SAN DIEGO--Use of two- and three-dimensional helical computed tomographic colography (CTC) appears to be a feasible technique for the detection of colorectal polyps, Mayo Clinic researcher Amy K. Hara, MD, said at the American Roentgen Ray Society annual meeting.
Two-dimensional CTC is used to show re-formatted cross-sections of the colon, while the 3D technique, also known as virtual colonoscopy, provides a com-puter-generated intraluminal perspective of the colon (see figures).
In the first 23 patients studied, who had 71 polyps found on colonoscopy, Dr. Hara said that the technique using both 2D and 3D images detected 100% of polyps that were 5 mm or larger (37 of 37) and 38% of polyps less than 5 mm (13 of 34). She noted that the study was unblinded in that "we knew where the polyps were by colonoscopy."
In the study, patients were imaged with a helical CT scanner immediately before colonoscopy. Raw CT images were transferred to an off-line computer workstation where 2D and 3D CTC images were generated using customized software. These images were then independently assessed for colorectal polyps and compared with the videotaped colonoscopies.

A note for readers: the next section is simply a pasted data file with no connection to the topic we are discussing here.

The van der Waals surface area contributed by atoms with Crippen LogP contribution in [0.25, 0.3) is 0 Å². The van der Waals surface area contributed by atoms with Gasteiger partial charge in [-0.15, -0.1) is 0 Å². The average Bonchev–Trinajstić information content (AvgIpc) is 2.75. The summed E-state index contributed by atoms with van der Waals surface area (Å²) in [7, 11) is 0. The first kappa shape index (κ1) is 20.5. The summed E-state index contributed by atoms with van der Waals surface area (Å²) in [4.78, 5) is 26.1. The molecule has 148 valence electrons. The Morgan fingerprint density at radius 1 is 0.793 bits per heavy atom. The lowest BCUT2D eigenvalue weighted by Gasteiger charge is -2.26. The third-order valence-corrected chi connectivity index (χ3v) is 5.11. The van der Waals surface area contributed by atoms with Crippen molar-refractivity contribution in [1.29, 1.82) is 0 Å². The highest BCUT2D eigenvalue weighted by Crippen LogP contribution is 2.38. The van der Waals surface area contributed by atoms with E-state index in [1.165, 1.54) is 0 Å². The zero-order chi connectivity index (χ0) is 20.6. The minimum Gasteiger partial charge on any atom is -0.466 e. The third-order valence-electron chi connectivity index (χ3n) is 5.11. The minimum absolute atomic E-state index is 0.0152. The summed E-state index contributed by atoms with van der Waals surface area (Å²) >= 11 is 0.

Although the research results are preliminary, Dr. Hara pointed out several potential benefits of the technique over colonoscopy: No anesthesia is required, the CT procedure is quicker, requiring only a couple of minutes vs 20 to 30 min-utes for colonoscopy, and there is less risk of complications. She said in an interview that the Mayo group has now studied about 100 patients with the new technique.